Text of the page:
Here is some good, or at least hopeful news in the midst of all this political turmoil and tragedy. The Associated Press reported on Sunday that a trial to test a new HIV vaccine will launch in South Africa on Wednesday, and scientists are cautiously optimistic about it.
The study, called HVTN 702, will be the largest HIV vaccine clinical trial ever to take place in South Africa, involving 5,400 sexually active men and women between the ages of 18 and 35.
More than 1,000 people are infected with HIV every day in South Africa, and there are some 6.8 million people living with HIV in the country.
Anthony Fauci, director of the United States’ National Institute of Allergy and Infectious Diseases, which has funded the trial, said in a press release, “If deployed alongside our current armory of proven HIV prevention tools, a safe and effective vaccine could be the final nail in the coffin for HIV,” adding that, “Even a moderately effective vaccine would significantly decrease the burden of HIV disease over time in countries and populations with high rates of HIV infection, such as South Africa.”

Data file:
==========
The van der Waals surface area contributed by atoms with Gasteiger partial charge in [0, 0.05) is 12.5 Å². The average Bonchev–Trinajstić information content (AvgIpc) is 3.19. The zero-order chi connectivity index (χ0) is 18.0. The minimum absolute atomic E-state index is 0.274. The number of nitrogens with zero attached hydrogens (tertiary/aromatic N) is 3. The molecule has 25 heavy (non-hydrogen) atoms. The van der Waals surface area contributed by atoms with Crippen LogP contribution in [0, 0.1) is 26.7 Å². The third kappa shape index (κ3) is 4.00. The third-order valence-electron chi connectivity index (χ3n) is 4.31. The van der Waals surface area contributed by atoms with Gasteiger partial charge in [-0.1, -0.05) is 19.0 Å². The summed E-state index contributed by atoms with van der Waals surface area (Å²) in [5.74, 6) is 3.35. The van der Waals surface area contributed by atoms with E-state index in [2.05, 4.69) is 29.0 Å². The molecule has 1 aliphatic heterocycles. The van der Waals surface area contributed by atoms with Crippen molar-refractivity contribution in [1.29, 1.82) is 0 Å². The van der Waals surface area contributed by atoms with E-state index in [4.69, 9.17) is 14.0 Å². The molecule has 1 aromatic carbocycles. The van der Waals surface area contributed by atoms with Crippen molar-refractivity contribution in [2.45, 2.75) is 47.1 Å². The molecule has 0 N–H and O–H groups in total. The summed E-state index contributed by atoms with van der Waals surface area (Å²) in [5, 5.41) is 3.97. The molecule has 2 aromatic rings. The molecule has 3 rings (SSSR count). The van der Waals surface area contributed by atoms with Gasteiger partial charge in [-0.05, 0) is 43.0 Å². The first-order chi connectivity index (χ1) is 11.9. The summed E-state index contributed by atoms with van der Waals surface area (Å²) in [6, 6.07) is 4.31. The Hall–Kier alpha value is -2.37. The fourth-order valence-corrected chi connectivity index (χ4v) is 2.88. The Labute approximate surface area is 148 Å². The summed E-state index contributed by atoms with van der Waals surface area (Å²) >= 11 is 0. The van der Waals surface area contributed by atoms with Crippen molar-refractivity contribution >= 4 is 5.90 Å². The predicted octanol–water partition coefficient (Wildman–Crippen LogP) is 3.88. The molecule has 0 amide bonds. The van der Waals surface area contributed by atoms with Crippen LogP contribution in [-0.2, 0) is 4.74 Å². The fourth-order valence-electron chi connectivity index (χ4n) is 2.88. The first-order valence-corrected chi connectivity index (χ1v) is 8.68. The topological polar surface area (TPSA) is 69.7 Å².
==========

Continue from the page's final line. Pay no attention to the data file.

Glenda Gray, chief executive officer of the South African Medical Research Council told the AP, “HIV has taken a devastating toll in South Africa, but now we begin a scientific exploration that could hold great promise for our country.”
HVTN 702 is a moderated version of a vaccine that was found in a 2009 trial in Thailand to be 31.2 percent effective at preventing HIV infection over the course of a 3.5-year follow-up period.
The study is excepted to yield results in 2020, according to the AP.